Observational study: prospective longitudinal cohort
In this prospective survey‐based data collection and telemedicine follow‐up study, recently published in the European Journal of Neurology, the authors enrolled 751 patients with COVID-19 with the aim to investigate the patterns of olfactory recovery after COVID-19 infection.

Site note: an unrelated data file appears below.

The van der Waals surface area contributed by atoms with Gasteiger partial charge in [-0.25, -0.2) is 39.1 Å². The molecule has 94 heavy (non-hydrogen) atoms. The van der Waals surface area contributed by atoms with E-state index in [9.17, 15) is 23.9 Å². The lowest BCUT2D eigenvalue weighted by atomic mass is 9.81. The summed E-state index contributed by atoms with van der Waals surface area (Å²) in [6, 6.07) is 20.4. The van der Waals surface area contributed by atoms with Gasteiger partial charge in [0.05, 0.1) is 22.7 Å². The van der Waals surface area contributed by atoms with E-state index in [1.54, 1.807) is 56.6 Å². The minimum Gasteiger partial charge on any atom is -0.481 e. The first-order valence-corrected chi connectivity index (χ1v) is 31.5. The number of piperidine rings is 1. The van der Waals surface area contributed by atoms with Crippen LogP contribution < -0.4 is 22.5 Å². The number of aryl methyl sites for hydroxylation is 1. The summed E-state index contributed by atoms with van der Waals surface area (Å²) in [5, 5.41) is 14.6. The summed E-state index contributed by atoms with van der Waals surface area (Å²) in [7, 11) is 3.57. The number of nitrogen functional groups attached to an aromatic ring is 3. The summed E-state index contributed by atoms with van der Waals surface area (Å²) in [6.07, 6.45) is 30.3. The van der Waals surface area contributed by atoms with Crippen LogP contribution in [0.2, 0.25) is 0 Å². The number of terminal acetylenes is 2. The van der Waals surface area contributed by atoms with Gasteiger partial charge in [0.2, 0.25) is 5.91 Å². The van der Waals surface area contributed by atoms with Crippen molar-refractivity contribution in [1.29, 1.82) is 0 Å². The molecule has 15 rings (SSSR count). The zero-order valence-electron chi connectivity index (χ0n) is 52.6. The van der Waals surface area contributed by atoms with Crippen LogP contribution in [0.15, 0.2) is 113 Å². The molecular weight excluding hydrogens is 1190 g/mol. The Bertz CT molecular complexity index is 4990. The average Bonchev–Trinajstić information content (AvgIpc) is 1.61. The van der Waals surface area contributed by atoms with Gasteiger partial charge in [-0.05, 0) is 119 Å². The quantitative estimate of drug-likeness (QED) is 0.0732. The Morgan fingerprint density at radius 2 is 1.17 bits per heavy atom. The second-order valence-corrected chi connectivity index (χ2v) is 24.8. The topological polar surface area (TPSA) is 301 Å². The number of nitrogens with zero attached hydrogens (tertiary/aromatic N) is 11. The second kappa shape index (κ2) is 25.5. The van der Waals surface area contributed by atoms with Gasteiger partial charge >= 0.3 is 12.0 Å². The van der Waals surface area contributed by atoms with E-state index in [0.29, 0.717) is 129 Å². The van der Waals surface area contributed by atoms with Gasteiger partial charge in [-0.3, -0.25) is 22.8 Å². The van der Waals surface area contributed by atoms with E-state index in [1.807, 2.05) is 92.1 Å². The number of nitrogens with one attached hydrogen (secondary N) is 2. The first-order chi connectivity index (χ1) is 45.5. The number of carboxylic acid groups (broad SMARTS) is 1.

The mean age of patients was 41 ± 13 (range: 18 – 60). There were 477 females and 274 males. There were 621 patients (83%) who subjectively reported a total loss of smell and 130 (17%) a partial loss. After a mean follow‐up of 47±7 days (range: 30–71) from the first consultation, 277 (37%) of patients still reported a persistent subjective loss of smell, 107 (14%) reported partial recovery and 367 (49%) reported complete recovery. The mean duration of olfactory dysfunction was 10±6 days (range: 3–31) in those patients who completely recovered and 12±8 days (range: 7–35) in those patients who partially recovered. The authors concluded that, according to their results at this relatively early point in the pandemic, knowledge of subjective patterns of recovery of olfactory dysfunction in COVID‐19 patients represents a valuable basis for hypothesis generation and treatment development.